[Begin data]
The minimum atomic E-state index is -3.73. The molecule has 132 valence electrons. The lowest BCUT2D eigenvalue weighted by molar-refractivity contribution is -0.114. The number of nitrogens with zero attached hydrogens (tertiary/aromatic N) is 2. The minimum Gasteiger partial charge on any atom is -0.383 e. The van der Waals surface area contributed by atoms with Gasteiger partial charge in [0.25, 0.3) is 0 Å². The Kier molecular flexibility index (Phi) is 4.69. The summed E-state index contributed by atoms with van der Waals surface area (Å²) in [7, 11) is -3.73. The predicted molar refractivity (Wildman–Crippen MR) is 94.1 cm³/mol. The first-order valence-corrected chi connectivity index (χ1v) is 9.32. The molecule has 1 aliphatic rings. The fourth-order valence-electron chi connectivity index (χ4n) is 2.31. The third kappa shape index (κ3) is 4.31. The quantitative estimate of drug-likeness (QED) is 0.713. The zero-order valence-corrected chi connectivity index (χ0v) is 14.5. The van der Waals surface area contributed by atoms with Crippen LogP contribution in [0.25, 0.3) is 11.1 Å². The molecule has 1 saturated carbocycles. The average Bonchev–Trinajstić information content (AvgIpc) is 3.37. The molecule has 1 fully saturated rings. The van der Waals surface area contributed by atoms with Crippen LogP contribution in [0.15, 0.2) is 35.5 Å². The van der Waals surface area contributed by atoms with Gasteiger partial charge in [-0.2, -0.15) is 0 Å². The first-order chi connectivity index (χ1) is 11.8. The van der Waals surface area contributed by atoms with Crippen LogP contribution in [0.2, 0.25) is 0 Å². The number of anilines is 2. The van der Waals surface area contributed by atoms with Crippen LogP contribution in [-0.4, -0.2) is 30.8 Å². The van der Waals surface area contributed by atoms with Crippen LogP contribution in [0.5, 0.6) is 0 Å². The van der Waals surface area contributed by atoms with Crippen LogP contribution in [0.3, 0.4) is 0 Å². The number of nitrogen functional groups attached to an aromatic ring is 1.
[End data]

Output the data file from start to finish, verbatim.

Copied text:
The minimum atomic E-state index is -3.73. The molecule has 132 valence electrons. The lowest BCUT2D eigenvalue weighted by molar-refractivity contribution is -0.114. The number of nitrogens with zero attached hydrogens (tertiary/aromatic N) is 2. The minimum Gasteiger partial charge on any atom is -0.383 e. The van der Waals surface area contributed by atoms with Gasteiger partial charge in [0.25, 0.3) is 0 Å². The Kier molecular flexibility index (Phi) is 4.69. The summed E-state index contributed by atoms with van der Waals surface area (Å²) in [7, 11) is -3.73. The predicted molar refractivity (Wildman–Crippen MR) is 94.1 cm³/mol. The first-order valence-corrected chi connectivity index (χ1v) is 9.32. The molecule has 1 aliphatic rings. The fourth-order valence-electron chi connectivity index (χ4n) is 2.31. The third kappa shape index (κ3) is 4.31. The quantitative estimate of drug-likeness (QED) is 0.713. The zero-order valence-corrected chi connectivity index (χ0v) is 14.5. The van der Waals surface area contributed by atoms with Crippen LogP contribution in [0.25, 0.3) is 11.1 Å². The molecule has 1 saturated carbocycles. The average Bonchev–Trinajstić information content (AvgIpc) is 3.37. The molecule has 1 fully saturated rings. The van der Waals surface area contributed by atoms with Crippen LogP contribution in [0.15, 0.2) is 35.5 Å². The van der Waals surface area contributed by atoms with Gasteiger partial charge in [-0.2, -0.15) is 0 Å². The first-order chi connectivity index (χ1) is 11.8. The van der Waals surface area contributed by atoms with Crippen LogP contribution in [0.2, 0.25) is 0 Å². The number of anilines is 2. The van der Waals surface area contributed by atoms with Crippen LogP contribution in [-0.4, -0.2) is 30.8 Å². The van der Waals surface area contributed by atoms with Crippen LogP contribution in [0.5, 0.6) is 0 Å². The van der Waals surface area contributed by atoms with Crippen LogP contribution in [0.3, 0.4) is 0 Å². The number of nitrogen functional groups attached to an aromatic ring is 1.